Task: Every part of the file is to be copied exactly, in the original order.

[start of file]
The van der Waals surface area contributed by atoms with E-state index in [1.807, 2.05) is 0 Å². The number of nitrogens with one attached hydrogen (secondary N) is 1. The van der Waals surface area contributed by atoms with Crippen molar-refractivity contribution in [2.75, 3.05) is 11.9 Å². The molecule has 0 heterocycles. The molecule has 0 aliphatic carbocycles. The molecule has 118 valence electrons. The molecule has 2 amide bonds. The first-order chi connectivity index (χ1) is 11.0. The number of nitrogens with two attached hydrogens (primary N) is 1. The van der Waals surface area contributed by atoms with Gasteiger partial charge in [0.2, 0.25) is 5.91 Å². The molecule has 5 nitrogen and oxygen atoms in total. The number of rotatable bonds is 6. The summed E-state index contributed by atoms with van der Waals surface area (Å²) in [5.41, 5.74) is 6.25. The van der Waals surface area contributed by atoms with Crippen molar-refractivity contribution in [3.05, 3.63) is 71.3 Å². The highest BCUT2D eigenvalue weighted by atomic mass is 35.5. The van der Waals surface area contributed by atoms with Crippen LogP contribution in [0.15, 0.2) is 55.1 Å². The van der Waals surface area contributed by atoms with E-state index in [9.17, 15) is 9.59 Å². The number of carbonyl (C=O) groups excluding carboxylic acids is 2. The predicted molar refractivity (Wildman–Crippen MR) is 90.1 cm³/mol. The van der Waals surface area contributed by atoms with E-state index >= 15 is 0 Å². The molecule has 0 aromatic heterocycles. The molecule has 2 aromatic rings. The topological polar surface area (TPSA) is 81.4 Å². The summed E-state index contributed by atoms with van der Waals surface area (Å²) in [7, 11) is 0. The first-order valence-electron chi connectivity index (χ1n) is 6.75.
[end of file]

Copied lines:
The van der Waals surface area contributed by atoms with E-state index in [1.807, 2.05) is 0 Å². The number of nitrogens with one attached hydrogen (secondary N) is 1. The van der Waals surface area contributed by atoms with Crippen molar-refractivity contribution in [2.75, 3.05) is 11.9 Å². The molecule has 0 heterocycles. The molecule has 0 aliphatic carbocycles. The molecule has 118 valence electrons. The molecule has 2 amide bonds. The first-order chi connectivity index (χ1) is 11.0. The number of nitrogens with two attached hydrogens (primary N) is 1. The van der Waals surface area contributed by atoms with Gasteiger partial charge in [0.2, 0.25) is 5.91 Å². The molecule has 5 nitrogen and oxygen atoms in total. The number of rotatable bonds is 6. The summed E-state index contributed by atoms with van der Waals surface area (Å²) in [5.41, 5.74) is 6.25. The van der Waals surface area contributed by atoms with Crippen molar-refractivity contribution in [3.05, 3.63) is 71.3 Å². The highest BCUT2D eigenvalue weighted by atomic mass is 35.5. The van der Waals surface area contributed by atoms with Crippen LogP contribution in [0.15, 0.2) is 55.1 Å². The van der Waals surface area contributed by atoms with E-state index in [9.17, 15) is 9.59 Å². The number of carbonyl (C=O) groups excluding carboxylic acids is 2. The predicted molar refractivity (Wildman–Crippen MR) is 90.1 cm³/mol. The van der Waals surface area contributed by atoms with E-state index >= 15 is 0 Å². The molecule has 0 aromatic heterocycles. The molecule has 2 aromatic rings. The topological polar surface area (TPSA) is 81.4 Å². The summed E-state index contributed by atoms with van der Waals surface area (Å²) in [7, 11) is 0. The first-order valence-electron chi connectivity index (χ1n) is 6.75.